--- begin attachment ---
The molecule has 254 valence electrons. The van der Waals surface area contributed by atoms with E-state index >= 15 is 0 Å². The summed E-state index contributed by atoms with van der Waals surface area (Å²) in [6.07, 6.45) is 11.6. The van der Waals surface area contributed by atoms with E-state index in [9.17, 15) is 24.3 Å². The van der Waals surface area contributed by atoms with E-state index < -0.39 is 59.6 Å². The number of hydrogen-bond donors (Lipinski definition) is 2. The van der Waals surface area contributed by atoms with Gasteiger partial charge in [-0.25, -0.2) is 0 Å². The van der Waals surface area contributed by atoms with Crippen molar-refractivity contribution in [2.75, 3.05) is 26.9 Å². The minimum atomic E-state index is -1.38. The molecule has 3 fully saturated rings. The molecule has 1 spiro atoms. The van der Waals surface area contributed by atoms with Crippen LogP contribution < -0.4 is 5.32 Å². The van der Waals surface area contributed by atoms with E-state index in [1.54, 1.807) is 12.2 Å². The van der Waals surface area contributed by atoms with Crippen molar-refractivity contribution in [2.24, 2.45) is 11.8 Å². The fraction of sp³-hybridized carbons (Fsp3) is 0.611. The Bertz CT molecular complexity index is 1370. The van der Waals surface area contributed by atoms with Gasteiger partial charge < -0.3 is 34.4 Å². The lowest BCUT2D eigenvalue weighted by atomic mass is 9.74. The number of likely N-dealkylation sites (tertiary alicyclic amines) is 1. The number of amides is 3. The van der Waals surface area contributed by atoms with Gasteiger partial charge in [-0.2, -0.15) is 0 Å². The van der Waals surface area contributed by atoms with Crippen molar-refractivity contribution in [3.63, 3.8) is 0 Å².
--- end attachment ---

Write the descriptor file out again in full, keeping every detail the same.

The molecule has 254 valence electrons. The van der Waals surface area contributed by atoms with E-state index >= 15 is 0 Å². The summed E-state index contributed by atoms with van der Waals surface area (Å²) in [6.07, 6.45) is 11.6. The van der Waals surface area contributed by atoms with E-state index in [9.17, 15) is 24.3 Å². The van der Waals surface area contributed by atoms with E-state index < -0.39 is 59.6 Å². The number of hydrogen-bond donors (Lipinski definition) is 2. The van der Waals surface area contributed by atoms with Gasteiger partial charge in [-0.25, -0.2) is 0 Å². The van der Waals surface area contributed by atoms with Crippen molar-refractivity contribution in [2.75, 3.05) is 26.9 Å². The minimum atomic E-state index is -1.38. The molecule has 3 fully saturated rings. The molecule has 1 spiro atoms. The van der Waals surface area contributed by atoms with Crippen LogP contribution < -0.4 is 5.32 Å². The van der Waals surface area contributed by atoms with E-state index in [1.54, 1.807) is 12.2 Å². The van der Waals surface area contributed by atoms with Crippen molar-refractivity contribution in [2.24, 2.45) is 11.8 Å². The fraction of sp³-hybridized carbons (Fsp3) is 0.611. The Bertz CT molecular complexity index is 1370. The van der Waals surface area contributed by atoms with Gasteiger partial charge < -0.3 is 34.4 Å². The lowest BCUT2D eigenvalue weighted by atomic mass is 9.74. The number of likely N-dealkylation sites (tertiary alicyclic amines) is 1. The number of amides is 3. The van der Waals surface area contributed by atoms with Gasteiger partial charge in [-0.2, -0.15) is 0 Å². The van der Waals surface area contributed by atoms with Crippen molar-refractivity contribution in [3.63, 3.8) is 0 Å².